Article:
Sharon Jones & The Dap Kings – 100 Days, 100 Nights

Sharon Jones and The Dap Kings - 100 Days, 100 NightsSharon Jones & The Dap Kings100 Days, 100 Nights (Daptone)

I am sometimes accused of being Old Timey. It has nothing to do with my habit of walking very fast around in clipped cadence or the fact that I appear in a faded, sepia-toned black and white regardless of the time of year or level of light in a given room. It doesn’t even have that much to do with my drive to bring back terms like “You’re all wet!” or “23-Skidoo!” No, I like old timey music. I especially like it when new artists play old timey music and do it RIGHT!

My introduction to Sharon Jones and the Dap Kings was right here on GLONO. In response to my admittedly hyperbolic declaration that Amy Winehouse’s Back to Black album was “the best soul record in decades” a reader simply known as “matt” directed me to check out Jones and her band of Brooklyn soul brothers. I picked up Naturally and listened incessantly for two weeks. Given the volume of music I consume in a month, that’s a LOT of time on my playlist. And I still return to that album when I’m hungover or moody, which is more often than I should admit in public.

Now we have the follow-up, 100 Days, 100 Nights, and yes, I am smitten once again. From the beautifully vintage cover of Jones replete in gold lamay dress and Motown-inspired typeography to the hard-panned mix of the Dap King’s painfully cool instrumentation, this record is LEGIT.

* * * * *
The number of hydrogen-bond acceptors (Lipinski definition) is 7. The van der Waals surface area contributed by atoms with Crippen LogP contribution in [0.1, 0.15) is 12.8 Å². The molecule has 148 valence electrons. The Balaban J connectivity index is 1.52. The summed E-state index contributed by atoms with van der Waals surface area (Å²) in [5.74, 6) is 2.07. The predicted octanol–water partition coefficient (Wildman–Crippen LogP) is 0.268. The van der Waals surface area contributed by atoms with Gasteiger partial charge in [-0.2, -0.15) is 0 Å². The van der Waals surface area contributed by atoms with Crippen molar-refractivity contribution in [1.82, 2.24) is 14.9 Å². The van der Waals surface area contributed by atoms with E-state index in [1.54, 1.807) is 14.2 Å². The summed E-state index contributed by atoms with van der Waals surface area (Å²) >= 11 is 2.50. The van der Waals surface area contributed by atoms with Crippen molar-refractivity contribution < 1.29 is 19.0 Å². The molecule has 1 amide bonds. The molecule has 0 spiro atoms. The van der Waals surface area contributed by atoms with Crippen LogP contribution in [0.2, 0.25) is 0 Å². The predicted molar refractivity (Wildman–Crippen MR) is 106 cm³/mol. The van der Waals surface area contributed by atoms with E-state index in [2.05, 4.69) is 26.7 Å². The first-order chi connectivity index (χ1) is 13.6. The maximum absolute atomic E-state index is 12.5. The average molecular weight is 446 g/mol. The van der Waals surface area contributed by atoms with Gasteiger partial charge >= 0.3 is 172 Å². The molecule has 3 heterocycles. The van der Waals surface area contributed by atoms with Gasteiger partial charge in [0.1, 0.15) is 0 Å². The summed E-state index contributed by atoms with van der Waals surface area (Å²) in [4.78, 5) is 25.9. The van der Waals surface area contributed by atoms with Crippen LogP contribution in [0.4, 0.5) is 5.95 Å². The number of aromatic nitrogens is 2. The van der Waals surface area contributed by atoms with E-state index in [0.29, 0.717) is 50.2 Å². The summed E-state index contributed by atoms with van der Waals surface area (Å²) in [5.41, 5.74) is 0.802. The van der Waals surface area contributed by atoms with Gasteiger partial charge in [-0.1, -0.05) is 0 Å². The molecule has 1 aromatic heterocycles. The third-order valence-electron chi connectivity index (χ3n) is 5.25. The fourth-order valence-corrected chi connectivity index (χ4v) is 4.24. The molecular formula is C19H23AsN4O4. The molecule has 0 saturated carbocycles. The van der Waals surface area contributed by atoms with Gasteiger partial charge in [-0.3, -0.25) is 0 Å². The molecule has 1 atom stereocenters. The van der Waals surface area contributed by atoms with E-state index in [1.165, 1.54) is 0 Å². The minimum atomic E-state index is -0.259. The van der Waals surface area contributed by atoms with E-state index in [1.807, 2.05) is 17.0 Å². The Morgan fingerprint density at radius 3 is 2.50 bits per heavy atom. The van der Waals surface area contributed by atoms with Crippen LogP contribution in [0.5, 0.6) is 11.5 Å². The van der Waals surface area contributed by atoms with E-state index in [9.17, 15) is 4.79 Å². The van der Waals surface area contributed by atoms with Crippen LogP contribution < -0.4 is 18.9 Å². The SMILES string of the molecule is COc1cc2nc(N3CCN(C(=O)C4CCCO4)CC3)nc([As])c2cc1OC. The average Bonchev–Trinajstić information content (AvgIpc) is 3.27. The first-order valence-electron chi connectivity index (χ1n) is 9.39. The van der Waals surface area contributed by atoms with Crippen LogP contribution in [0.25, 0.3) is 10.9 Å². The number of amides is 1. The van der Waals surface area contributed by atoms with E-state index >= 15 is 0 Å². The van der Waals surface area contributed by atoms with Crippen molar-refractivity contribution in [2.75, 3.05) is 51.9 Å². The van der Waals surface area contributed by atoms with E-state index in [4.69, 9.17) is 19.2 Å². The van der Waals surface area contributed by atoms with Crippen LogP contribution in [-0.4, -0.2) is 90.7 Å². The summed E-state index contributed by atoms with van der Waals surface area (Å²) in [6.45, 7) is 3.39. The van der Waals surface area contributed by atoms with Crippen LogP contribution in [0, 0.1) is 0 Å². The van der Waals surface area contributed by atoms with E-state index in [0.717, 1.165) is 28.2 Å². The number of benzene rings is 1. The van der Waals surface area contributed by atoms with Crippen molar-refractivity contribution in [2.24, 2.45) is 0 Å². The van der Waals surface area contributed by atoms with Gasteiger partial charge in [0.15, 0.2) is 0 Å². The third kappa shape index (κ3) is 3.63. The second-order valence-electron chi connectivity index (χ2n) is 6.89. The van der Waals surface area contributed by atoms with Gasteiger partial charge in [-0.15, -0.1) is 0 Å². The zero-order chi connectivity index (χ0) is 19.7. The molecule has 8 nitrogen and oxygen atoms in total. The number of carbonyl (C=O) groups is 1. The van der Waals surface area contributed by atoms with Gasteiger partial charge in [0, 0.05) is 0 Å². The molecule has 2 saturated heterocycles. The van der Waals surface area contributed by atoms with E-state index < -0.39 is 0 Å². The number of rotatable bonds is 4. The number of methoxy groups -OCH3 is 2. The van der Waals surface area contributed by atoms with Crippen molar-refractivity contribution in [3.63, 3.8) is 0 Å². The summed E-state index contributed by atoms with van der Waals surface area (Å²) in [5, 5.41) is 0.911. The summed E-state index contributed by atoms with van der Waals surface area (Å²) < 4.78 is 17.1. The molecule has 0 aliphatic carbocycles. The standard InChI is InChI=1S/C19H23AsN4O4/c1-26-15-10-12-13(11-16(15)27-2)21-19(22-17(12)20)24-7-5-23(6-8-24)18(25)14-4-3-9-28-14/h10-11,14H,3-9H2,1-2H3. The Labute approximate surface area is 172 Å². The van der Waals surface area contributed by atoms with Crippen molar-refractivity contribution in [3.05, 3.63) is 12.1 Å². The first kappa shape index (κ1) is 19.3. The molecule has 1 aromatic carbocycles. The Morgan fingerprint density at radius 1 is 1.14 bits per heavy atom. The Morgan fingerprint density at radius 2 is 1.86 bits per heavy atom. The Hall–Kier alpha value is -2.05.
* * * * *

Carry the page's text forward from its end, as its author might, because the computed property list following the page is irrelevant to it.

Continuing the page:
Granted, I am new to this neo-paleo-soul movement (and owe “matt” a gang of beer for the referral), but this shit is fer real. My history lies in garage rock where bands are rewarded not as much for musical ability as attention to detail (that’s code for vintage gear and sweaters). With Jones and the Dap Kings, you get both. And what a package!

Where Naturally was wet with sweet soulful sweat and grind, it lacked the hooks and pop sensibility that propelled Amy Winehouse to critical adulation and endeared her to select hipsters with a passing knowledge of soul but a desire to grab onto a modern day soul singer who displayed the same legitimacy as their garage rock brethren. Of course, it didn’t hurt the storyline that Winehouse was a wacked out Jewish girl from England who bounced in an out of rehab as easily as a teeny bopper to Hot Topic.

With 100 Days, 100 Nights, Jones and Co. seem to have focused a bit more on melodies and choruses you could hum as you walked to work through as the darkness spread with an early fall. This is music for the night and you best have some sharp threads to wear.

I doubt this album will get a fraction of the attention that one day of Winehouse shenanigans will garner from a celebrity-driven media who can’t help but simultaneously promote and revile the subjects of their daily bread. But for those of us In the Know, we have 100 Days and 100 Nights of good loving ahead and that’s enough to keep your bed warm until New Years Eve.

MP3: Sharon Jones & The Dap-Kings – “100 days, 100 nights”

Sharon Jones and the Dap-Kings – “Let Them Knock” (live)

In The Dap-Studio w/ Sharon Jones and the Dap-Kings

Stream the album while you can.

2 thoughts on “Sharon Jones & The Dap Kings – 100 Days, 100 Nights”

  1. I’m planning on going to see them this month.

    Is their version of “This Land Is Your Land” on any of the disks you have, D? If not, gotta get a copy of that. Very cool version.

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